American businessman and politician Bruce Barton urged parents: “If you give your son or daughter only one gift, let it be enthusiasm.”  

Impact the Future as you Live the Present

Favorite view during daytime flight. Fluffy clouds that change from minute to minute represent the future because you never know what you’ll find on the ground. The world has changed while you’ve been in flight.

In conversation, we often talk about the past as if it were the present.

Instead we should live in the present but prepare for a future that improves upon it. You say it’s hard to know whether the future will meet that expectation. Ah, but if you aim low, for a so-so or not-so-good future, it’s harder to envision the possibility of a better one and harder yet to obtain the desired future.

“Past Becomes Present,” is this blog’s title, pulling our combined history into present day for better or worse. Or turning history inside out. That seems legitimate. But in conversation this week, I found myself reliving the past, not so much to sample its lessons, but to examine points of trial and pain that should be soothed and digested by now. I decided to take a look at the role the past and future play in life. One might think my hands and mind would have little bearing on the future as I am over 60, but as long as there is breath in any of us, we can influence tomorrow–whether it is the next time we awaken or even possibly 30 years from now.

If we want to push forward, we need to go far beyond the past, carrying it with us, pay attention to our role in the present, embrace it, but hold in our minds a vision of the future that we will work to achieve.

Cruel realities of 21st century life—extreme fluctuations in temperature and rainfall, political philosophies that whiplash the country left and right, and an economy rising upper incomes but often neglecting the bottom–threaten to cloud our impression of the present and impose fears for the future.

As a grandparent, who frequently looks into the inquiring eyes two generations below, I seek the positives that could provide them a future worth moving into. While the current state of affairs has not reached the conundrum faced by Abe Lincoln in the Civil War and Winston Church in World War II, they exercised hope in bleak worlds when their people needed it most.

Lincoln’s Second Inaugural Message sent to Congress delivered a written review of the nation-(The tradition at the time minus tv cameras to register the clapping, standing, and sitting of the opposing parties). On December 1, 1862, Lincoln seemed to address my concern as he wrote:

“ The dogmas of the quiet past are inadequate to the stormy present. The occasion is piled high with difficulty, and we must rise with the occasion. As our case is new, so we must think anew, and act anew. We must disenthrall ourselves, and then we shall save our country.”

Abraham Lincoln December 1, 1862

Churchill ventured across the Atlantic Ocean peppered with German U-boats to address the Canadian Parliament on December 30, 1941. He asked for their assistance but also spoke to his countrymen:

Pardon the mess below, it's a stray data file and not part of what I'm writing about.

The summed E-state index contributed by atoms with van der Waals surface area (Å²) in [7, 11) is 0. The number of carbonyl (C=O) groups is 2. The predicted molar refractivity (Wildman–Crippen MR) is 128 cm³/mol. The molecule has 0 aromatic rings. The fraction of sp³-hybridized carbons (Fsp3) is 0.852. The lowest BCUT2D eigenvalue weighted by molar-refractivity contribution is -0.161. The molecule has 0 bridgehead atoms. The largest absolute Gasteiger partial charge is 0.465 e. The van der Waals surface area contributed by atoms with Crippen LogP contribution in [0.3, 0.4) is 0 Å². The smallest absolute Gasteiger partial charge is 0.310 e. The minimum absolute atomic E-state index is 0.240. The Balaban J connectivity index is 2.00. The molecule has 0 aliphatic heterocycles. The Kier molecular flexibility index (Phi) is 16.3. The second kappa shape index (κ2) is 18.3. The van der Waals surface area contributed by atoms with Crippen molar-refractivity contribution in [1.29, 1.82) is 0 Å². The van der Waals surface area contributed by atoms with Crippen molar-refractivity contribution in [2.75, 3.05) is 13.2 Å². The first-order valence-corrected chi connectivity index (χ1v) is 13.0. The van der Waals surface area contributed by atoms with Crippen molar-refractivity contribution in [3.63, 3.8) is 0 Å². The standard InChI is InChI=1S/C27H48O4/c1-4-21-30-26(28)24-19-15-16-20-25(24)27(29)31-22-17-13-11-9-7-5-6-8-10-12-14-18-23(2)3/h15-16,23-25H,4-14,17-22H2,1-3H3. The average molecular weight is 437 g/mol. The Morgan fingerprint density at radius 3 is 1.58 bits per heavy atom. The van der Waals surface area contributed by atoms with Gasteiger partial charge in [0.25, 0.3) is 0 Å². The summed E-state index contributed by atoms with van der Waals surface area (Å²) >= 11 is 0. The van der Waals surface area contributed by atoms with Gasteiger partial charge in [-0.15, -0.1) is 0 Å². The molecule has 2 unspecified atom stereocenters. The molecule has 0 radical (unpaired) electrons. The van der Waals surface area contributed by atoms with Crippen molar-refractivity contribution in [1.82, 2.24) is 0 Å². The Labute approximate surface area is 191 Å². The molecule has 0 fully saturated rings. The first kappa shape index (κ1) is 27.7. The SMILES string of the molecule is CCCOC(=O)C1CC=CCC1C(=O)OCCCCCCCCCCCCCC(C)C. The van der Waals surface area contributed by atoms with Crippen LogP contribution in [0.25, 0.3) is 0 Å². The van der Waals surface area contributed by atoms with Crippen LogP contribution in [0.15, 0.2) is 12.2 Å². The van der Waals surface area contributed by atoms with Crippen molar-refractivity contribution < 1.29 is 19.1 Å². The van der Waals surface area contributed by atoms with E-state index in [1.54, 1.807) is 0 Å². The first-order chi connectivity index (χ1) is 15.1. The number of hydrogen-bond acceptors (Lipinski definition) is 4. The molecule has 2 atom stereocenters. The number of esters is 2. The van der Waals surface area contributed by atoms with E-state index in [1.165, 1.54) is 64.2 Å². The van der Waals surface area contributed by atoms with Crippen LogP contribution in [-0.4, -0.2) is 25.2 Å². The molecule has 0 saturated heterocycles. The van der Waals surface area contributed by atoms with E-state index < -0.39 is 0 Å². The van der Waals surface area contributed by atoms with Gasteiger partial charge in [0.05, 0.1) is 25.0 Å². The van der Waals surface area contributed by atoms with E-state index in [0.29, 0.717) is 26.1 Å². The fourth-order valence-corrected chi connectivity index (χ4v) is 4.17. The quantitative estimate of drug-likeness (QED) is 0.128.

Let us address ourselves to our task, not in any way underrating its tremendous difficulties and perils, but in good heart and sober confidence, resolved that, whatever the cost, whatever the suffering, we shall stand by one another, true and faithful comrades, and do our duty, God helping us, to the end.

Winston Churchill December 30, 1941

Each man had the ability to see beyond the current difficulty to believe in their nation’s ability to overcome, not in a Disney-esque fashion, but in a positive reality built out of turmoil.

Few could have predicted what post-war Reconstruction would bring without a fair and steady hand, like Lincoln’s, at the helm. Some might say America still suffers from the missteps after 1865 that resulted in Jim Crow laws in the South that punished blacks and might have been avoided had race relations been handled differently immediately following the Civil War. Fortunately for Europe, Germany, and Japan a more progressive hand administered the Marshall Plan after World War II, yielding strong partners today. But still this did not prevent backward looking nationalist tendencies from cropping up throughout Europe and the U.S. today.

Every country and every era has been divided by serious issues, but without agreement about the need to draw the sides together and ease opposition by finding areas of agreement and common need, stagnation or worse begins to destroy a country and upset global harmony. On so many issues America seems to be at a stalemate, but as Churchill so memorably proclaimed to students at Harrow School on October 29, 1941:

“Never give in. Never give in. Never. Never. Never in nothing great or small, large or petty—never give in except to convictions of honor and good sense.”

For modern America facing the future this seems to translate: Stick to your guns, don’t give in to petty challenges. If, however, your country is at stake, work like heck to preserve democracy, just like Lincoln worked to preserve the Union, and Churchill sweat blood to protect England from the Nazi horde.